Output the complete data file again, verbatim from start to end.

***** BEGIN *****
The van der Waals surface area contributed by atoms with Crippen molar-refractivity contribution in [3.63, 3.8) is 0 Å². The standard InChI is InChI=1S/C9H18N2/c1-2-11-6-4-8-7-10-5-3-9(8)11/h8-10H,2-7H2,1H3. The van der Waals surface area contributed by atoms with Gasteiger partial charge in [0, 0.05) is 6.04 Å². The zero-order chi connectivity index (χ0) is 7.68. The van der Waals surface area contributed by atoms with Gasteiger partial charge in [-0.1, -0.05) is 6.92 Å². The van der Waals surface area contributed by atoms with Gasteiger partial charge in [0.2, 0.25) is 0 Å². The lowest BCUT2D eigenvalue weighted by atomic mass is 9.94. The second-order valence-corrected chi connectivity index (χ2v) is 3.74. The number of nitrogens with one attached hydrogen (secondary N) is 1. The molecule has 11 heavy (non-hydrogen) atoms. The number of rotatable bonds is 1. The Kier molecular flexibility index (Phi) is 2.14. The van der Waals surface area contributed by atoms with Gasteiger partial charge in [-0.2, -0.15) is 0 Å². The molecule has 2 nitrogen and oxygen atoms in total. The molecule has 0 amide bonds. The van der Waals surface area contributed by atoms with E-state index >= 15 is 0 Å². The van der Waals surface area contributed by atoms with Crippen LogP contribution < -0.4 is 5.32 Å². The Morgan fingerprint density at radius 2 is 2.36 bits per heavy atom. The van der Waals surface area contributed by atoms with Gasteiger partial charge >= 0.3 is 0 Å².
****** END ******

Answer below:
The van der Waals surface area contributed by atoms with Crippen molar-refractivity contribution in [3.63, 3.8) is 0 Å². The standard InChI is InChI=1S/C9H18N2/c1-2-11-6-4-8-7-10-5-3-9(8)11/h8-10H,2-7H2,1H3. The van der Waals surface area contributed by atoms with Gasteiger partial charge in [0, 0.05) is 6.04 Å². The zero-order chi connectivity index (χ0) is 7.68. The van der Waals surface area contributed by atoms with Gasteiger partial charge in [-0.1, -0.05) is 6.92 Å². The van der Waals surface area contributed by atoms with Gasteiger partial charge in [0.2, 0.25) is 0 Å². The lowest BCUT2D eigenvalue weighted by atomic mass is 9.94. The second-order valence-corrected chi connectivity index (χ2v) is 3.74. The number of nitrogens with one attached hydrogen (secondary N) is 1. The molecule has 11 heavy (non-hydrogen) atoms. The number of rotatable bonds is 1. The Kier molecular flexibility index (Phi) is 2.14. The van der Waals surface area contributed by atoms with Gasteiger partial charge in [-0.2, -0.15) is 0 Å². The molecule has 2 nitrogen and oxygen atoms in total. The molecule has 0 amide bonds. The van der Waals surface area contributed by atoms with E-state index >= 15 is 0 Å². The van der Waals surface area contributed by atoms with Crippen LogP contribution < -0.4 is 5.32 Å². The Morgan fingerprint density at radius 2 is 2.36 bits per heavy atom. The van der Waals surface area contributed by atoms with Gasteiger partial charge >= 0.3 is 0 Å².